The higher the profits, the larger the factory, the more ‘covert-bots’ Stew, Inc. sends to try and impede production. The worse off your factory, the less of a threat you are to Stew, Inc so they stop using resources to attack the player. If a player is defending the covert-bots well, perhaps Stew, Inc. will start to send real agents instead with more firepower… perhaps to the point of even sending ships with rocket payloads of stew to damage the player’s operations requiring clean-up prior to production resuming.

    Oxygen is a good boundary mechanism, however instead of it being an umbilical horizontally along the surface, make it a more vertical umbilical that requires upgrades and air-shafts with mechanics that draw critters to the machines (because they are noisy?) which need to be defended which needs more power. It’ll be an additional money/time sink and would also give Stew Inc another point of entry into the player’s factory “through the air ducts”.

    Research should also include ways to get to new planets, branch to allow ways to take over Soup Co (long term goal?) and other options. Perhaps instead of research, replace it with marketing or add in marketing? With research comes new soup, with marketing comes new customers.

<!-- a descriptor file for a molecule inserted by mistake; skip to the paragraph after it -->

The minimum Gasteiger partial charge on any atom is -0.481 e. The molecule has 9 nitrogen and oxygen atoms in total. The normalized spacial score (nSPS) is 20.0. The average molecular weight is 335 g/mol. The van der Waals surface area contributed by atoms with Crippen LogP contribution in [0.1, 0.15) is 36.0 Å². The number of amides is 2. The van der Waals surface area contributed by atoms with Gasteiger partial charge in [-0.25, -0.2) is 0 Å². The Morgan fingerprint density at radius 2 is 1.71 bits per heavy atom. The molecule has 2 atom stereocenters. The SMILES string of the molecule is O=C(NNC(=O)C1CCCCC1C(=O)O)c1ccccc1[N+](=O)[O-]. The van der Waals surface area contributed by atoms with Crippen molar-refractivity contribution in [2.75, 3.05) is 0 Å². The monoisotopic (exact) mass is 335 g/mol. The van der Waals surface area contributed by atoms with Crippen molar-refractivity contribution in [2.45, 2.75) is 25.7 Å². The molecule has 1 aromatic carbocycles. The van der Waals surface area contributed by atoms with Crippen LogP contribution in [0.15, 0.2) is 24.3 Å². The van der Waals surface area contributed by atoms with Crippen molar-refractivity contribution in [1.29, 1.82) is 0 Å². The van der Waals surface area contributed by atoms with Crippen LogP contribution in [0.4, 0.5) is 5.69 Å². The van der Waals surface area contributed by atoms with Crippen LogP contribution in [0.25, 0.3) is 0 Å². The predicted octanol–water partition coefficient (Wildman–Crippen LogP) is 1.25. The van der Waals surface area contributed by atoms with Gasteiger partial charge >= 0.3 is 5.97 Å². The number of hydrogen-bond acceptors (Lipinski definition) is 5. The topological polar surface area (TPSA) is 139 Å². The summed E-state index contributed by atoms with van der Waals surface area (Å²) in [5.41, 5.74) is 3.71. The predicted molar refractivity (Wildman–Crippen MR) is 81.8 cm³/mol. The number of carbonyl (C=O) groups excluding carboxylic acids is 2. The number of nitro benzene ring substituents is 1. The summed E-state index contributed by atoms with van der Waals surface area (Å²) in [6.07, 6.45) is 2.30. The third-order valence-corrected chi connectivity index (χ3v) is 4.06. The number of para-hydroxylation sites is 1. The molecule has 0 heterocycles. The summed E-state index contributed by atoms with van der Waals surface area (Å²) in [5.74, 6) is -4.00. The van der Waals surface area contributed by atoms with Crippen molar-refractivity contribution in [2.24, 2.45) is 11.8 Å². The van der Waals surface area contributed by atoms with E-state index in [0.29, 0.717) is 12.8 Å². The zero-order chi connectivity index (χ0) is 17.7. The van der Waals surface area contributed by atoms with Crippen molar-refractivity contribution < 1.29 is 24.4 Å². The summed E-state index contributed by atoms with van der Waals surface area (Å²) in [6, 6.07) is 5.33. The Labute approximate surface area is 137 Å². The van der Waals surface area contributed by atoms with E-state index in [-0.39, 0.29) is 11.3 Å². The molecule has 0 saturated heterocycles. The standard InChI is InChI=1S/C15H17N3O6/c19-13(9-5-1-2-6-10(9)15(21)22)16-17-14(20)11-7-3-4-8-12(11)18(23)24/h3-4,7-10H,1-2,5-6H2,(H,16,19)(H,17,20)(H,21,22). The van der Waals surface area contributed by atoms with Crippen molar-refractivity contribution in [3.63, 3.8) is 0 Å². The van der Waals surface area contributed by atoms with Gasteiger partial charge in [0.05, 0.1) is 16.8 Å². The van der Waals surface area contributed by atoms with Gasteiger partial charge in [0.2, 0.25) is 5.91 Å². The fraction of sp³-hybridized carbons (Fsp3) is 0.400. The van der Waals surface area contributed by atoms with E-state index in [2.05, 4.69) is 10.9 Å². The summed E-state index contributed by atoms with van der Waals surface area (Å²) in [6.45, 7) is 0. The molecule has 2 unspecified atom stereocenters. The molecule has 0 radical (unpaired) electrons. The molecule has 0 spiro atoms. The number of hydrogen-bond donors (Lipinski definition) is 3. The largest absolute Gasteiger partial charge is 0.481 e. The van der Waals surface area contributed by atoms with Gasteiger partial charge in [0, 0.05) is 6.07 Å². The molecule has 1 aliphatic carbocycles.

I believe the above notes what the good pressures would be: Defend in order to expand, if decimated game not over just returns back to easier difficulty to regroup and strategize anew.
    Soup Co. will need more of the profits from the player in order to market/defend against Stew Inc. itself. The larger the profits the more Soup Co. takes out percent wise making expansion/profit an ever increasing difficulty.
    The use of multiple planets, and travel back to said previous planets that have been built upon, would be engaging and fun as the larger installations may occasional require maintenance from the player meaning more money and time to be spent.

    Bad pressure would be game over with little idea how the problem started. If the enemy is getting in, how? Why?
    Once an issue presents itself, warn the player with a small pop-up monitor showing the issue (perhaps a covert-bot crawling through the air duct all sneaky like) to give the player time to react to the situation and redesign it if needed.